Not not in our name

What do Brits do in a crisis? It used to be a cup of tea, but now it appears that we turn to Facebook. We were all there yesterday, us 48ers, sharing the misery and the shock, numbed by the feeling that we live in a country that no longer represented us.

We searched for the post which gave words to our feelings, and landed (self-)righteously on those which characterised the other side as ignorant, racist and stupid. We shared and liked posts that cried foul at the lies of the Leave campaign, and the open dishonesty of the Murdoch/Viscount Rothermere press pedalling the most absurd anti-establishment narrative.

Some of the more balanced posts noted how the leavers were not necessarily all racist scumbags. They were characterised more moderately as misguided and manipulated by a process they were not able to understand. They shouldn’t have been trusted, we decided, with something so clearly beyond their mental capacity, but that was our fault not theirs.

I’m as upset as anyone about the result of the referendum. I’ve found myself going through the stages of grief from that funny post that the person shared with you. And I think a large proportion of those who voted to leave are racist scumbags. There’s more in this country than we like to think.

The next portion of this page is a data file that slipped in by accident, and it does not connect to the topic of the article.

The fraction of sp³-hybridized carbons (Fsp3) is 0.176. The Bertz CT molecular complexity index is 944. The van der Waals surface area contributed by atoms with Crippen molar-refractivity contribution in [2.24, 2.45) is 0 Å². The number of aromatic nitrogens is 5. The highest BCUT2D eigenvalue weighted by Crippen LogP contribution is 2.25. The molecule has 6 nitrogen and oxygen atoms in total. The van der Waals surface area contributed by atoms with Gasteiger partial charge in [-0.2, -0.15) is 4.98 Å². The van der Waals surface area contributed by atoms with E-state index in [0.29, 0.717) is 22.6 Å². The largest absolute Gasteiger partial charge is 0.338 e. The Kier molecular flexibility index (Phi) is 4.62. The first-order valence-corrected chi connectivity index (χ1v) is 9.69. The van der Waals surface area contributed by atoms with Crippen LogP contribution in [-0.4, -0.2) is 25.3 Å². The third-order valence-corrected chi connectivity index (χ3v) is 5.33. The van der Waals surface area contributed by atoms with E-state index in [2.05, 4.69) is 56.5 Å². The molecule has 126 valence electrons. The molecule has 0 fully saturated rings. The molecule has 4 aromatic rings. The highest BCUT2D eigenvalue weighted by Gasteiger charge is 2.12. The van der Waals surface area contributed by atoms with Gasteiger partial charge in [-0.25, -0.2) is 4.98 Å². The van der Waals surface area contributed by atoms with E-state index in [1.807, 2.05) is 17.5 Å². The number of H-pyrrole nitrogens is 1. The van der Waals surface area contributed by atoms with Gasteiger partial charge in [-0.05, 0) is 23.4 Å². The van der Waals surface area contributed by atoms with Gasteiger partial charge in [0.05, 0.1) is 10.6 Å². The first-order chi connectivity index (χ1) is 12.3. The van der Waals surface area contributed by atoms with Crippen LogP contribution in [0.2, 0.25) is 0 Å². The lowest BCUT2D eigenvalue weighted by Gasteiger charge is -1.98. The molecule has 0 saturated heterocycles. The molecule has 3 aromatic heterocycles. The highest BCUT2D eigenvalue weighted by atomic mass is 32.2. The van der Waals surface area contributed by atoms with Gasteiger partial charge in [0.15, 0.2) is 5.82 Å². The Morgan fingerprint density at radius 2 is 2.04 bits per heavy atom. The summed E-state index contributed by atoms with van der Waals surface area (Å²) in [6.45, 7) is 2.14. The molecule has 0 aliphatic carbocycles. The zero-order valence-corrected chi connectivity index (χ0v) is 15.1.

But I can’t go along with the sentiment, expressed by many reasonable and otherwise kind people, that the 52% are all stupid, ignorant, racist, and undeserving of the franchise.

The main motive of the 52% wasn’t racism, I believe. If you actually listen to people who wanted to leave (which doesn’t appear to be happening much on the echo-chambers of the cliques we all unthinkingly cultivate on facebook and twitter and that), their main motives, it seems to me, were fear and a feeling of voicelessness. They voted to leave because they didn’t feel like they have a say in politics, or the power to change the conditions of their lives. And they were scared of feeling powerless.